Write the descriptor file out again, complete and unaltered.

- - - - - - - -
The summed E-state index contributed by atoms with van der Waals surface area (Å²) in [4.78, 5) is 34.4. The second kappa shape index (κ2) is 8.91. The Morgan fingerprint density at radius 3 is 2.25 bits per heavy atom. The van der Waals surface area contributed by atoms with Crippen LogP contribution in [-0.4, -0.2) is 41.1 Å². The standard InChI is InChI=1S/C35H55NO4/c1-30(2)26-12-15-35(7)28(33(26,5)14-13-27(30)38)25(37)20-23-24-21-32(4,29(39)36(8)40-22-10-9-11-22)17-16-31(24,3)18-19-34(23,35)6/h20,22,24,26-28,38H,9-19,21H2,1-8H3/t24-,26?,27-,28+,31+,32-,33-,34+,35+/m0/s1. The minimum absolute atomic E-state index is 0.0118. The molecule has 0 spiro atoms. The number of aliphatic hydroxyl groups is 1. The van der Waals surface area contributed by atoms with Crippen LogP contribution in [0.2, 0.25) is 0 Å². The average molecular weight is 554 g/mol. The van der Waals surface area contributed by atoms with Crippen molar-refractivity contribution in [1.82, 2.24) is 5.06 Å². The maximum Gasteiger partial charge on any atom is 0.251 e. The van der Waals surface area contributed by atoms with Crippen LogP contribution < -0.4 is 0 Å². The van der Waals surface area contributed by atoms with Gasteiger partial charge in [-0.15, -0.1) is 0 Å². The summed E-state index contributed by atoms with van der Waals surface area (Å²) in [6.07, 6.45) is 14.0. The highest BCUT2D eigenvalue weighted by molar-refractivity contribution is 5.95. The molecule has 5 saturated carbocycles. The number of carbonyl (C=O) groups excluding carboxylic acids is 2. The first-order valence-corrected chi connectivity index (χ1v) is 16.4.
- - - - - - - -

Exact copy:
The summed E-state index contributed by atoms with van der Waals surface area (Å²) in [4.78, 5) is 34.4. The second kappa shape index (κ2) is 8.91. The Morgan fingerprint density at radius 3 is 2.25 bits per heavy atom. The van der Waals surface area contributed by atoms with Crippen LogP contribution in [-0.4, -0.2) is 41.1 Å². The standard InChI is InChI=1S/C35H55NO4/c1-30(2)26-12-15-35(7)28(33(26,5)14-13-27(30)38)25(37)20-23-24-21-32(4,29(39)36(8)40-22-10-9-11-22)17-16-31(24,3)18-19-34(23,35)6/h20,22,24,26-28,38H,9-19,21H2,1-8H3/t24-,26?,27-,28+,31+,32-,33-,34+,35+/m0/s1. The minimum absolute atomic E-state index is 0.0118. The molecule has 0 spiro atoms. The number of aliphatic hydroxyl groups is 1. The van der Waals surface area contributed by atoms with Crippen LogP contribution in [0.2, 0.25) is 0 Å². The average molecular weight is 554 g/mol. The van der Waals surface area contributed by atoms with Crippen molar-refractivity contribution in [1.82, 2.24) is 5.06 Å². The maximum Gasteiger partial charge on any atom is 0.251 e. The van der Waals surface area contributed by atoms with Crippen LogP contribution < -0.4 is 0 Å². The van der Waals surface area contributed by atoms with Gasteiger partial charge in [-0.15, -0.1) is 0 Å². The summed E-state index contributed by atoms with van der Waals surface area (Å²) in [6.07, 6.45) is 14.0. The highest BCUT2D eigenvalue weighted by molar-refractivity contribution is 5.95. The molecule has 5 saturated carbocycles. The number of carbonyl (C=O) groups excluding carboxylic acids is 2. The first-order valence-corrected chi connectivity index (χ1v) is 16.4.